For years, the nation has relied on Sandia’s BATLab to test everything from regular small cells about the size of a laptop computer battery up to modules and packs weighing several hundred pounds for the DOE-funded FreedomCAR hybrid vehicle initiative. And while the BATLab team has been recognized for its ability to perform scientific analysis and a full range of measurements, members face a number of limitations.
“The equipment and facilities that we currently have allow us to do only one test at a time, so our throughput has been somewhat limited,” says Pete Roth (2546), lead researcher for Sandia’s FreedomCAR program. “The new equipment and upgrades that we will be able to implement will enhance the amount and range of testing and diagnostics that we can do, and we expect to at least be able to double our throughput.”
Those upgrades include fire suppression, improved lighting, and advanced electrical systems, as well as new software and analytical equipment to help diagnose battery responses and provide data for manufacturers.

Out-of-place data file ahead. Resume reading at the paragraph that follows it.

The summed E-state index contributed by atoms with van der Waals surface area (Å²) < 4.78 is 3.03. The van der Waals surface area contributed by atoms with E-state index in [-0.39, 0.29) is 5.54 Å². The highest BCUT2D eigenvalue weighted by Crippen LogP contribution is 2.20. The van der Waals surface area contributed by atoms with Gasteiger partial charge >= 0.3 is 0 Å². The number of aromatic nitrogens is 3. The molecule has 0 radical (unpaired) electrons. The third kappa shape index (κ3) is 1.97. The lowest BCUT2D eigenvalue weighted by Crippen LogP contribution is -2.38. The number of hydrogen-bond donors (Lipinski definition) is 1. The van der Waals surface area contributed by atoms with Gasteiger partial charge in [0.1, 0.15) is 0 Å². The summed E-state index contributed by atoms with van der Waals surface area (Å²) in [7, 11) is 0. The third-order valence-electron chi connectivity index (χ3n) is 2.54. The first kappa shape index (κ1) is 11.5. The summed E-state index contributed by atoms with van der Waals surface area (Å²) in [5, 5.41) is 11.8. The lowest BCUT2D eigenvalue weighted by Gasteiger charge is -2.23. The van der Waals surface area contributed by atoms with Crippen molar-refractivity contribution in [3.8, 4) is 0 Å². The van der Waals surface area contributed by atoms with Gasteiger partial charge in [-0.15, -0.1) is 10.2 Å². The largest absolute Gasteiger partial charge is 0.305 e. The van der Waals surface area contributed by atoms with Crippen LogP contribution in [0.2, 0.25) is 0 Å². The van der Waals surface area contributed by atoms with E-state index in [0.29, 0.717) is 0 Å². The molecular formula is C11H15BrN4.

Such improved efficiency will allow Sandia to continue to build on its past success, and offer increasingly valuable contributions to the nation’s FreedomCAR effort.
“Pete and his team are already internationally recognized for this work, and this funding will help us to sustain that leadership position into the future as the auto manufacturers start to implement these lithium battery modules and packs into their vehicles,” says Tom
Wunsch (2546), manager of Advanced Power Sources R&D Dept. 2546.
“This funding is an answer to a lot of our hopes and aspirations for where this program could go. Even though we’ve had programmatic support, we’ve been getting by on a shoestring in terms of facilities and equipment support,” Pete says. “I think this is going to take us into a whole new regime of conducting the
science and testing we’ve always dreamed of doing. It’s going to be very beneficial.”. -- Stephanie Hobby